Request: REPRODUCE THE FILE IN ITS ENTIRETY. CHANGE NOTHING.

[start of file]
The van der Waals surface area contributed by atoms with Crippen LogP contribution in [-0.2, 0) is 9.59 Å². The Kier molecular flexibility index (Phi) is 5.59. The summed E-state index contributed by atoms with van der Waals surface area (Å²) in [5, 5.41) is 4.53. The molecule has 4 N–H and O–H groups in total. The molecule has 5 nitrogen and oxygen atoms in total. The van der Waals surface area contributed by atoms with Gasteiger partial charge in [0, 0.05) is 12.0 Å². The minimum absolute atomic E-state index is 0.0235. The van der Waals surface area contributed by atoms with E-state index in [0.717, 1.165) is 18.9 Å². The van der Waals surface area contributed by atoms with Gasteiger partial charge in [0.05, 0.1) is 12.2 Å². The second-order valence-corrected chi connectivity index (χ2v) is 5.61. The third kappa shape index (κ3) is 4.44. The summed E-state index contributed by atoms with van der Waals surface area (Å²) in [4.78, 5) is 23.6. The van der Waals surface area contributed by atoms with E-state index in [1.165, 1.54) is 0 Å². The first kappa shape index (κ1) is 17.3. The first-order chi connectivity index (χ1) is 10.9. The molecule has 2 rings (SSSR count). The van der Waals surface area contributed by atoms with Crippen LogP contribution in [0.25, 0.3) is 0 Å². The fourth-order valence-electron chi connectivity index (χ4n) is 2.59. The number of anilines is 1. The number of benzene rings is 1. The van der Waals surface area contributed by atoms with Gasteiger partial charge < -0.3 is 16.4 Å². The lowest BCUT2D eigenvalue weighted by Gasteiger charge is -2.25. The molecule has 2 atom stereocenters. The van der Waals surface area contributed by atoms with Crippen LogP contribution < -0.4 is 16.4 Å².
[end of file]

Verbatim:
The van der Waals surface area contributed by atoms with Crippen LogP contribution in [-0.2, 0) is 9.59 Å². The Kier molecular flexibility index (Phi) is 5.59. The summed E-state index contributed by atoms with van der Waals surface area (Å²) in [5, 5.41) is 4.53. The molecule has 4 N–H and O–H groups in total. The molecule has 5 nitrogen and oxygen atoms in total. The van der Waals surface area contributed by atoms with Gasteiger partial charge in [0, 0.05) is 12.0 Å². The minimum absolute atomic E-state index is 0.0235. The van der Waals surface area contributed by atoms with E-state index in [0.717, 1.165) is 18.9 Å². The van der Waals surface area contributed by atoms with Gasteiger partial charge in [0.05, 0.1) is 12.2 Å². The second-order valence-corrected chi connectivity index (χ2v) is 5.61. The third kappa shape index (κ3) is 4.44. The summed E-state index contributed by atoms with van der Waals surface area (Å²) in [4.78, 5) is 23.6. The van der Waals surface area contributed by atoms with E-state index in [1.165, 1.54) is 0 Å². The first kappa shape index (κ1) is 17.3. The first-order chi connectivity index (χ1) is 10.9. The molecule has 2 rings (SSSR count). The van der Waals surface area contributed by atoms with Crippen LogP contribution in [0.25, 0.3) is 0 Å². The fourth-order valence-electron chi connectivity index (χ4n) is 2.59. The number of anilines is 1. The number of benzene rings is 1. The van der Waals surface area contributed by atoms with Gasteiger partial charge < -0.3 is 16.4 Å². The lowest BCUT2D eigenvalue weighted by Gasteiger charge is -2.25. The molecule has 2 atom stereocenters. The van der Waals surface area contributed by atoms with Crippen LogP contribution < -0.4 is 16.4 Å².